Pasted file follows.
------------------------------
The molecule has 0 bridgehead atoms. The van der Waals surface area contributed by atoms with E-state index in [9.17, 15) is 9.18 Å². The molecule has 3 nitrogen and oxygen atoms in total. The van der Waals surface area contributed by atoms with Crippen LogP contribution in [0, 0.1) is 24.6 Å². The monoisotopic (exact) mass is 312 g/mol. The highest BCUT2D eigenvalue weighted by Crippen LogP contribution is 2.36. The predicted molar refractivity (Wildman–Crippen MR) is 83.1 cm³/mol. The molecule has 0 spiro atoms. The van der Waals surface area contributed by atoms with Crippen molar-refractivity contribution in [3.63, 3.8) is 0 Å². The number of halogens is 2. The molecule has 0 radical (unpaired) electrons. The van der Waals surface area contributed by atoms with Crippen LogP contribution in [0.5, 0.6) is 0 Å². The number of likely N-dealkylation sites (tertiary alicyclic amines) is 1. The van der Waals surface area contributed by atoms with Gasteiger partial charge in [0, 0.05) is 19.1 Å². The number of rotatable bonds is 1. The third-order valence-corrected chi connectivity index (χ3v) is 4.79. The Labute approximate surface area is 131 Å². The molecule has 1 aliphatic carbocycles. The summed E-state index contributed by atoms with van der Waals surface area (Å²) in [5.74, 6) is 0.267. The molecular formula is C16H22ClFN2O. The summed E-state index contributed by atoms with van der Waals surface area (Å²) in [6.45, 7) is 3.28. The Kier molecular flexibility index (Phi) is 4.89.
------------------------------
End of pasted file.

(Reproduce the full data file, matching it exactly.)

The molecule has 0 bridgehead atoms. The van der Waals surface area contributed by atoms with E-state index in [9.17, 15) is 9.18 Å². The molecule has 3 nitrogen and oxygen atoms in total. The van der Waals surface area contributed by atoms with Crippen LogP contribution in [0, 0.1) is 24.6 Å². The monoisotopic (exact) mass is 312 g/mol. The highest BCUT2D eigenvalue weighted by Crippen LogP contribution is 2.36. The predicted molar refractivity (Wildman–Crippen MR) is 83.1 cm³/mol. The molecule has 0 spiro atoms. The van der Waals surface area contributed by atoms with Crippen molar-refractivity contribution in [3.63, 3.8) is 0 Å². The number of halogens is 2. The molecule has 0 radical (unpaired) electrons. The van der Waals surface area contributed by atoms with Crippen LogP contribution in [0.5, 0.6) is 0 Å². The number of likely N-dealkylation sites (tertiary alicyclic amines) is 1. The van der Waals surface area contributed by atoms with Gasteiger partial charge in [0, 0.05) is 19.1 Å². The number of rotatable bonds is 1. The third-order valence-corrected chi connectivity index (χ3v) is 4.79. The Labute approximate surface area is 131 Å². The molecule has 1 aliphatic carbocycles. The summed E-state index contributed by atoms with van der Waals surface area (Å²) in [5.74, 6) is 0.267. The molecular formula is C16H22ClFN2O. The summed E-state index contributed by atoms with van der Waals surface area (Å²) in [6.45, 7) is 3.28. The Kier molecular flexibility index (Phi) is 4.89.